Image processor 230 can perform optical character recognition (OCR) to identify letters and numbers in the patent data, including figures. Image processor 230 can extract figures from patent data, crop, rotate, and enhance the figures. Image processor 230 can also insert links between numeric labels on the figures and portions of the patent, including the specification, when provided by parser 240 and/or language engine 250. Image processor 230 can also overlay text identifiers found in the specification adjacent to the textual (e.g., numeric and/or text) labels in the figures. It should be noted that the term numeric as utilized herein can refer to a combination of numbers and text/letters. Figures, links, and labels can be provided to interactive patent document creator 260.
 Parser 240 can parse the specification, based on text, XML, or OCR'd data found by image processor 230. Parser 240 can locate textual identifiers for each textual label in the figures. Parser 240 can identify and insert links between figures and the specification so that the numeric labels and/or identifiers jump to the portion of the specification that discusses them or selecting a numeric identifier pulls up the corresponding figure. Parser 240 can anchor the figures to the portion of the specification that identifies them so the specification and figures can be simultaneously displayed. A single figure can be anchored multiple times. Multiple figures can be anchored together where the specification discusses them in unison. Specification and anchor information can be provided to interactive patent document creator 260.
 Parser 240 can correlate text to identifying markers, e.g., column and line numbers (or paragraph numbers in the case of, e.g., patent applications) by comparing OCR'd data of patent document images, which include or paragraph numbers, to patent text. The column and line or paragraph numbers can be provided to interactive patent document creator 260 as metadata. Parser 240 can also parse the claim language, including identifying which claims are dependent upon which other claims, which claims have common elements, and where claim terms are found in the specification. Parser 240 can analyze bibliographical information in the patent data, and access other databases to build family tree data. Parser 240 can also collect and process other metadata about the patent such as patent expiration, assignee chain, reexamination status, reissue status, and maintenance fee status. Parser 240 can also perform antecedent basis analysis of the claim language, and identify where no antecedent basis exists or multiple antecedent bases exist. Parser 240 can also identify where in claim elements, including claims from which a current claim depends, the antecedent basis is derived and mark the antecedent relationship using metadata. The column and line (or paragraph) numbers, dependent claim information, common claim element information, location of terms in the specification, bibliographical information, antecedent basis data, and other patent metadata can be provided to interactive patent document creator 260.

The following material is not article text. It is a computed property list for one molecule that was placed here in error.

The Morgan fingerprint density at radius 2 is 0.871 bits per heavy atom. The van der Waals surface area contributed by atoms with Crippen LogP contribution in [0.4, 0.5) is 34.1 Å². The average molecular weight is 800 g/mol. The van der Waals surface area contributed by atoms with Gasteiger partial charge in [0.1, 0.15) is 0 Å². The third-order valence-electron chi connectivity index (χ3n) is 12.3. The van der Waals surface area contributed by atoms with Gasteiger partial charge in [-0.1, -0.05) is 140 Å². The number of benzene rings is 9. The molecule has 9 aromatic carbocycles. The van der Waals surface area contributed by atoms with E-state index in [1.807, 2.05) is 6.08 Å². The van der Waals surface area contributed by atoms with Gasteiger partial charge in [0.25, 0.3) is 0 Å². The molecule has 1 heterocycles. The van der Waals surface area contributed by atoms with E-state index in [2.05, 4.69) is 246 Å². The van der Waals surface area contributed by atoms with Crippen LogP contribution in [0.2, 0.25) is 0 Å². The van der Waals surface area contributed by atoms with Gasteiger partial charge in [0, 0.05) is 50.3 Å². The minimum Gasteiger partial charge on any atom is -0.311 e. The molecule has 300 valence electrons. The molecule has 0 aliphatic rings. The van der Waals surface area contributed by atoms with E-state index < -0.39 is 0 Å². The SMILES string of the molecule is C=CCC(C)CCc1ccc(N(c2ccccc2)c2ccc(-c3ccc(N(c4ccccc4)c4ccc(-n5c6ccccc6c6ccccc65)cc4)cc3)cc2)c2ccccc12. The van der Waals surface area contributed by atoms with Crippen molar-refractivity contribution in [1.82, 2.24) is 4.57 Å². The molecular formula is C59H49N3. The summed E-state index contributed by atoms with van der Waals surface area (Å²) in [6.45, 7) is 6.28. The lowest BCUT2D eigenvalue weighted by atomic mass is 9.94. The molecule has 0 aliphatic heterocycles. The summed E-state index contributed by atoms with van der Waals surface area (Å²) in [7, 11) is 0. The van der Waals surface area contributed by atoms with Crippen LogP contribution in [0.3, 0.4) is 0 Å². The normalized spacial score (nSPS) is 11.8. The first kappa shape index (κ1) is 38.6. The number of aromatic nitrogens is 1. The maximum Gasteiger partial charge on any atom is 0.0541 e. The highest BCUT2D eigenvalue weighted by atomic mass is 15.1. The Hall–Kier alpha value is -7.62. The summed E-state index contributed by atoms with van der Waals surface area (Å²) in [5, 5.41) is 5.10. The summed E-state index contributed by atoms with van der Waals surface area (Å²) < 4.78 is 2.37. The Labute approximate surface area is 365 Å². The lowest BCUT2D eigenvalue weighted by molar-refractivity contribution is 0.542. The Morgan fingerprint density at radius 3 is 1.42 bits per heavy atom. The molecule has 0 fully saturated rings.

Interactive patent document creator 260 can take the information provided to it by image processor 230, parser 240, and language engine 250 to create a distributable document including images, cross links, hyperlinks, and other metadata in a standard format, such as ePub or using XML, or in a proprietary format. Server architecture 200 can also use Digital Rights Management (DRM) tools to secure the contents of the interactive patent file. Server architecture 200 can also store multiple interactive patent files. Server architecture 200 can pre-process patent data to create interactive patent files or wait for a request for a specific patent document before creating an interactive patent file.
 FIG. 3 depicts a block-level functionality of an application 300 running on one or more end devices, like the ones represented by workstation 130, laptop 140, and tablet 150 in FIG. 1, that interacts with an interactive patent document. While application 300 may include functionality described above in FIG. 2, application 300 contains three modules, a user interface 310, a rendering engine 320, and a print engine 330. As discussed in the following figures, application 300 presents an interactive patent document that allows for specification-based navigation (i.e. starting with the specification and displaying relevant information from the claims and figures in the context of the spec), figure-based navigation (i.e. starting with the figures and displaying relevant information from the specification and claims in the context of the figures) and/or claim-based navigation (i.e. starting with the claims and displaying relevant information from the specification and figures in the context of the claims). The various navigation modes can be selected by the user, either in an options menu, based on past practice, or by where the user jumps into the document to begin reviewing it. User interface 310, rendering engine 320, and print engine 330 are discussed in further detail in the following figures.
 In FIG. 4, one can see one of the main problems with patents printed on paper, i.e., the text of the specification is separated from the figures, as shown by the three printed patent pages 410. In order to appreciate the text on one of the printed patent pages 410, a reviewer must flip to and also consider one or more figures on another printed patent page, the information on the patent's printed cover page, and so forth. In contrast, and in accordance with one embodiment, diagram 400 shows a user interface running on tablet 150. In this portion of the user interface, words from a passage of a particular patent specification are presented as rendered text 420, while the figure germane to that particular passage of rendered text is displayed simultaneously as an integrated image 430. The user interface can also adjust the text size using text size control 435. The user interface also permits a user to bookmark a passage or figure using book mark control 440. While the document being shown is an issued patent, this feature of the user interface would function identically when displaying other types of patent documents, such as patent applications or file histories.